N.N. Miklouho-Maclay is a world-famous Russian humanist scientist and traveler, whose ideas were far ahead of his time. Nikolay Nikolaevich made a significant contribution to the development of various sciences, including ethnography, anthropology, oceanology, biology, and even volcanology.

Miklouho-Maclay dreamed of a number of biological stations around the globe, connected with roads or railways. They were supposed to become a haven for scientists and travelers: here they could conduct experiments and research, collect scientific material, and then move to the next station and so travel around the world.

In 1866, two young zoologists, Nikolay Miklouho-Maclay and Anton Dorn, who were students at the time, studied sharks, chimeras, crayfish and other sea creatures in the Sicilian city of Messina, Italy. The researchers believed that for a deeper study of marine zoology it was not enough to catalogue, dry or dissect the organisms collected, so they made the following conclusion: the progress of zoological science requires long-term observations of living organisms in their habitat. They came up with an idea to establish a number of biological stations with aquariums around the world, where conditions would be close to natural.

In 1869, N.N. Miklouho-Maclay called for the foundation of a biological station in Russia. Miklouho-Maclay made this idea public in 1869 at the second Congress of Russian Naturalists and Doctors in Moscow. The idea was supported and the Congress decided to establish a biological station in Sevastopol on the coast of Crimea. In 1871, the Sevastopol biological station was opened, becoming the first one in Russia and Europe and the third in the world. This station exists to this day, having turned into a major scientific institution – the A.O. Kovalevsky Institute of Biology of the South Seas of the Russian Academy of Sciences.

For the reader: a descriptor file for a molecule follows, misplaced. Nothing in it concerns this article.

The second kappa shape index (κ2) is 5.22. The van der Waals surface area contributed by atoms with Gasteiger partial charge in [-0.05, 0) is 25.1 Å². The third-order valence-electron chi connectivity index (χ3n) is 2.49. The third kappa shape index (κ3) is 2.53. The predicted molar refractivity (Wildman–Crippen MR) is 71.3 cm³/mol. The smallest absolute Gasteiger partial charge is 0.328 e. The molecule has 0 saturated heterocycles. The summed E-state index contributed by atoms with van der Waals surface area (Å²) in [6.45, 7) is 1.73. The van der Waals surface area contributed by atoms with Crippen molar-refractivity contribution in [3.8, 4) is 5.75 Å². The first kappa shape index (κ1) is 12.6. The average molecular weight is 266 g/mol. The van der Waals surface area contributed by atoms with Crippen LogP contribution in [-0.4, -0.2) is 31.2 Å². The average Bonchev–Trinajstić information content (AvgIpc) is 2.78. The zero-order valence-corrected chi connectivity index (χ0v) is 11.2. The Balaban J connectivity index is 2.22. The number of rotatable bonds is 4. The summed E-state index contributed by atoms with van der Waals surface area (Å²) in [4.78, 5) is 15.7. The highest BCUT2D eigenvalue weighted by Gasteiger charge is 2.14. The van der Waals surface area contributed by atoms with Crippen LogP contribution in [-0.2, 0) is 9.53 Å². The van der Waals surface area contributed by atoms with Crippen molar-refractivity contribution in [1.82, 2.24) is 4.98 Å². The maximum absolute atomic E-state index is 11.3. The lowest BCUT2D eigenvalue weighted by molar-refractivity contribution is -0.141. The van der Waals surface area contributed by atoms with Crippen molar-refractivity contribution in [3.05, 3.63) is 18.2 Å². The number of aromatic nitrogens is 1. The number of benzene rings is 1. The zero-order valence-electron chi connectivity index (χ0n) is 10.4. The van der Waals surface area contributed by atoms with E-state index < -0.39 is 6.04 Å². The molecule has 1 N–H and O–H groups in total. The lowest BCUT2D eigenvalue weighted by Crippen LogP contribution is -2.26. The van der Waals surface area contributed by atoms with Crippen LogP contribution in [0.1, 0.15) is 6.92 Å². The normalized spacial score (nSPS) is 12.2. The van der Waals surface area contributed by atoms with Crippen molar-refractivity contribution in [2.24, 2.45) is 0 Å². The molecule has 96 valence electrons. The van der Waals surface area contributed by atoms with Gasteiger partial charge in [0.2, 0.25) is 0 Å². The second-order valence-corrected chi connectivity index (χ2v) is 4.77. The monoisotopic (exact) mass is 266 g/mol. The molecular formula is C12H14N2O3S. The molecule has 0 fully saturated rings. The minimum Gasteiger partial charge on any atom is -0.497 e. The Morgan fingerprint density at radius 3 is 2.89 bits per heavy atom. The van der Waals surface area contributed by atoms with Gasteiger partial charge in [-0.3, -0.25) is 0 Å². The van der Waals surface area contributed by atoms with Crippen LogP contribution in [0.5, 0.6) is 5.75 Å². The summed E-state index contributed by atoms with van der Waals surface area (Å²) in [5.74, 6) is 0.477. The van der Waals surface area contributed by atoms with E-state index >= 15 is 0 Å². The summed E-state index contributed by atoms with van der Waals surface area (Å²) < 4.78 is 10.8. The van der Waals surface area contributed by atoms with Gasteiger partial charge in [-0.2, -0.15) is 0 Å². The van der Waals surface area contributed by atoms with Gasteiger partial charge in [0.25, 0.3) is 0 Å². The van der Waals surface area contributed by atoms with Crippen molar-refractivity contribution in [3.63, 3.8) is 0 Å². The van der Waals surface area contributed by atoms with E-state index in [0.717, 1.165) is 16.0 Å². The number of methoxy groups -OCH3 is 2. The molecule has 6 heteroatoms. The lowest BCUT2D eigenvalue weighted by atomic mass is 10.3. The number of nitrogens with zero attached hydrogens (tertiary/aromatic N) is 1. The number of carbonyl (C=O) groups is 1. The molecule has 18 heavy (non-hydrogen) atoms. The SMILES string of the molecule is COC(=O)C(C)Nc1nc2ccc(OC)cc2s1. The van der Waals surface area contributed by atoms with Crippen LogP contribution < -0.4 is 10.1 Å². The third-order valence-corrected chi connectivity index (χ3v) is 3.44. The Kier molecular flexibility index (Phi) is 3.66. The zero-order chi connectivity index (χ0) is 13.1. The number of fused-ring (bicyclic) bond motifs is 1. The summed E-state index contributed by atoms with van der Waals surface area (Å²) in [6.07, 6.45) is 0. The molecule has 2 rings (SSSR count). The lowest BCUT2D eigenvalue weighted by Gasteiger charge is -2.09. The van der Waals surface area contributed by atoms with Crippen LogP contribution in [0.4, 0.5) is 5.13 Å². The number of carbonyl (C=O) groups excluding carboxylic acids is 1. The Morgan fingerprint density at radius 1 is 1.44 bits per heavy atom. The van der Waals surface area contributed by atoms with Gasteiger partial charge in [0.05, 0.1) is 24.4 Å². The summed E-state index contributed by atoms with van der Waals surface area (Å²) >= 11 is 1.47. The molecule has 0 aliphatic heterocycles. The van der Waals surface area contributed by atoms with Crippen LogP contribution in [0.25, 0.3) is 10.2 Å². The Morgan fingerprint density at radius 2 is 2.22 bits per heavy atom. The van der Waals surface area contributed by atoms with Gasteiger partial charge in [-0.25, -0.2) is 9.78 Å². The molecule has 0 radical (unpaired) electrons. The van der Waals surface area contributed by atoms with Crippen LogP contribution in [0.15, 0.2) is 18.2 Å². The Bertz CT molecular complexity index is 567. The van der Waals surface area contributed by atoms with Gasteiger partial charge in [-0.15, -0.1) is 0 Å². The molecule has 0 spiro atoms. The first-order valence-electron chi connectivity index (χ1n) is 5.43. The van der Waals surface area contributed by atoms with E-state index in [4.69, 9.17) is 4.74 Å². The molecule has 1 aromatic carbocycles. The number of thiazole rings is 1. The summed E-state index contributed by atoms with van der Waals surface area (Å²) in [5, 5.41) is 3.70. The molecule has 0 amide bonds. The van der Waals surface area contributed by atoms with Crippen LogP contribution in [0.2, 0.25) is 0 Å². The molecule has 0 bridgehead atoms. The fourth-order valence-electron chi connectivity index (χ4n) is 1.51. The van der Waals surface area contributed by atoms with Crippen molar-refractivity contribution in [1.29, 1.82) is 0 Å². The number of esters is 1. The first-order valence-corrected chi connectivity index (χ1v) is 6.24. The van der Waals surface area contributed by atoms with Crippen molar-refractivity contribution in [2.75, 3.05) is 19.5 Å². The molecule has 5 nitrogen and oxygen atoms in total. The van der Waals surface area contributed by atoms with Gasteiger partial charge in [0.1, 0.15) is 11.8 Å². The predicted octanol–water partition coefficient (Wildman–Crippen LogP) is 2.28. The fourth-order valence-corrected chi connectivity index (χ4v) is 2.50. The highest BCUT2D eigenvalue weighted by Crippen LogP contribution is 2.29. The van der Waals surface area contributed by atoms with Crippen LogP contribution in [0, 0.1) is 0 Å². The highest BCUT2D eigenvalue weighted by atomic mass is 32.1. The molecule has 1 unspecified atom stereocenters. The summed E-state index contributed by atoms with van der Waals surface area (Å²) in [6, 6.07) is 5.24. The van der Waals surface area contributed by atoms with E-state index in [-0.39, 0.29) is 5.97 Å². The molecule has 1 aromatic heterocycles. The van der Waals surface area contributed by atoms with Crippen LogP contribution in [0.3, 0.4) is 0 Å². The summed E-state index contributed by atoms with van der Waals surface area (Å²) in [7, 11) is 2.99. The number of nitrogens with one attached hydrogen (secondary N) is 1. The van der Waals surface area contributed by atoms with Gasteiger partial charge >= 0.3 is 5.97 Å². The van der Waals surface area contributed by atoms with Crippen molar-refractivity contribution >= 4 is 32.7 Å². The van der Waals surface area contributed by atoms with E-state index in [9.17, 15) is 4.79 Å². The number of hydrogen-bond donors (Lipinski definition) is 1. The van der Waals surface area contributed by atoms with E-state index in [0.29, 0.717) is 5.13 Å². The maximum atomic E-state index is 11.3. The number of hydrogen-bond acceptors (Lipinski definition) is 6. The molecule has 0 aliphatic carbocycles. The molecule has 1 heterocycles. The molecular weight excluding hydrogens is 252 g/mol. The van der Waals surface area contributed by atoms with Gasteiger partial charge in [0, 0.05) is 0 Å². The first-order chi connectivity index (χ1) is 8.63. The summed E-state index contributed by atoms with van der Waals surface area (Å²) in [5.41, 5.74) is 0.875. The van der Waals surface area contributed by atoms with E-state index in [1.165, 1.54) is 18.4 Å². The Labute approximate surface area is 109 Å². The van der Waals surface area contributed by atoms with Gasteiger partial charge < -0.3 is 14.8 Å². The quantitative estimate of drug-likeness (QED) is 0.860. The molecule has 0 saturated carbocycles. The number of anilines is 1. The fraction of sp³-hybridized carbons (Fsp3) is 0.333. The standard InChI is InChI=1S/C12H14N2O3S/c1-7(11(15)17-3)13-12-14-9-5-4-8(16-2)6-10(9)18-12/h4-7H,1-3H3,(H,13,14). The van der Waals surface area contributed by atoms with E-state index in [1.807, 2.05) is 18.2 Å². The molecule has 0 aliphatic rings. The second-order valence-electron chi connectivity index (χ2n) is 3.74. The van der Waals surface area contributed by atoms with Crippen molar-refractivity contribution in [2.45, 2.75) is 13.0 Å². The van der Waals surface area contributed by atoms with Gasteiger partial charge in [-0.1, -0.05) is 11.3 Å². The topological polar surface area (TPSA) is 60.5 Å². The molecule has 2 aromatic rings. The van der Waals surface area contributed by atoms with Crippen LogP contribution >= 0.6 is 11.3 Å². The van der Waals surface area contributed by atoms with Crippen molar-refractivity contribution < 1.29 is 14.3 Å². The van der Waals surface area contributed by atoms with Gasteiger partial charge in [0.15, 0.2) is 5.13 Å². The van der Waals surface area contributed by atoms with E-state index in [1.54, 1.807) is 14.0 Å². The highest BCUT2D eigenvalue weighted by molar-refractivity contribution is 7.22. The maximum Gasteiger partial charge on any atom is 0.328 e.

Nikolay Nikolaevich’s friend Anton Dorn then founded a zoological station in Naples in 1873. On the first floor of its elegant, palace-like building, a large marine aquarium was located, which attracted thousands of tourists; the entrance fee became one of the main sources of funding for the station. On the second floor there were work rooms and laboratories.

During this period, N.N. Miklouho-Maclay finished the first expedition to the northeastern coast of New Guinea (the Maclay Coast), studied Papua Kowiai (west part of New Guinea) and was on his way to the jungle of the Malay Peninsula. There, in the southern part of Malacca, N.N. Miklouho-Maclay found a place suitable for a zoological (biological) station. In 1875, N.N. Miklouho-Maclay chose a small hill near Johor Bahru, which forms a promontory in the Johor Strait that separates Singapore from the Malay Peninsula, and asked Abu Bakar to sell it. The Sultan, with his Oriental courtesy, did not say no to the distinguished guest, but no papers were signed. Taking advantage of the postponed expedition, the traveler drafted the rules for using the station, drew a sketch of its building, and even gave a name to the station “Tempat Senang” (in Malay – “a place of rest”). Two months later, Abu Bakar informed the traveler that he could not sell the land, but only agreed to lease it for several years, which did not suit the plans of the Russian humanist scientist.

Regardless of the result, the establishment of a biological station was an important goal in N.N. Miklouho-Maclay’s life. In 1881, six years later, the traveler opened the first such station in the southern hemisphere in Watson’s Bay near Sydney. According to the scientist’s diary, “It was a small cottage consisting of four workrooms where naturalists of all nationalities could work without disturbing each other”. Its architect John Kirkpatrick designed the building of the future station according to Nikolay Nikolaevich’s sketch. It was estimated that the construction would require 600 pounds sterling. In 1883, after returning from Russia, N.N. Miklouho-Maclay worked for two years at the biological station in Watsons Bay, where he studied the coastal waters of the Australian Continent. The scientist considered it “an example of a completely international scientific institution that will have great significance for the biological sciences and their progress.

Throughout his life, N.N. Miklouho-Maclay has made a huge contribution to a variety of sciences, both theoretical and applied. Along with anthropology and ethnography, Nikolay Nikolaevich became a true pioneer in biology, and the buildings of his biological stations have been storing the history of his discoveries for more than a century so far.